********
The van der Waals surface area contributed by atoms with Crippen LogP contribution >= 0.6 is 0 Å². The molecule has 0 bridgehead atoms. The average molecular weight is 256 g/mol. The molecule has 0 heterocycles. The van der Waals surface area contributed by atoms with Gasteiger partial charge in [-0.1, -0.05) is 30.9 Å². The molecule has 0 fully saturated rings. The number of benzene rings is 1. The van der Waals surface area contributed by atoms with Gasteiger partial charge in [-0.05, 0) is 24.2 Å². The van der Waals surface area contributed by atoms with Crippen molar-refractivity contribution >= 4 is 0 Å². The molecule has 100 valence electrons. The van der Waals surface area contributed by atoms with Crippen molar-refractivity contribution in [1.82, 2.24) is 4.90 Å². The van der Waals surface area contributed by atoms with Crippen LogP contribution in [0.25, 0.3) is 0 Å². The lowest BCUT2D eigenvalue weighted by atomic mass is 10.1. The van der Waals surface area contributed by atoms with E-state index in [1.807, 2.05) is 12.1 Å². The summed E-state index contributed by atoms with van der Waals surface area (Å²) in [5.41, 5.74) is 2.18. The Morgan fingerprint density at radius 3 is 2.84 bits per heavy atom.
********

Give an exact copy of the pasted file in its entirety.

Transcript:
The van der Waals surface area contributed by atoms with Crippen LogP contribution >= 0.6 is 0 Å². The molecule has 0 bridgehead atoms. The average molecular weight is 256 g/mol. The molecule has 0 heterocycles. The van der Waals surface area contributed by atoms with Gasteiger partial charge in [-0.1, -0.05) is 30.9 Å². The molecule has 0 fully saturated rings. The number of benzene rings is 1. The van der Waals surface area contributed by atoms with Gasteiger partial charge in [-0.05, 0) is 24.2 Å². The van der Waals surface area contributed by atoms with Crippen molar-refractivity contribution >= 4 is 0 Å². The molecule has 100 valence electrons. The van der Waals surface area contributed by atoms with Crippen molar-refractivity contribution in [1.82, 2.24) is 4.90 Å². The van der Waals surface area contributed by atoms with Crippen LogP contribution in [0.25, 0.3) is 0 Å². The lowest BCUT2D eigenvalue weighted by atomic mass is 10.1. The van der Waals surface area contributed by atoms with E-state index in [1.807, 2.05) is 12.1 Å². The summed E-state index contributed by atoms with van der Waals surface area (Å²) in [5.41, 5.74) is 2.18. The Morgan fingerprint density at radius 3 is 2.84 bits per heavy atom.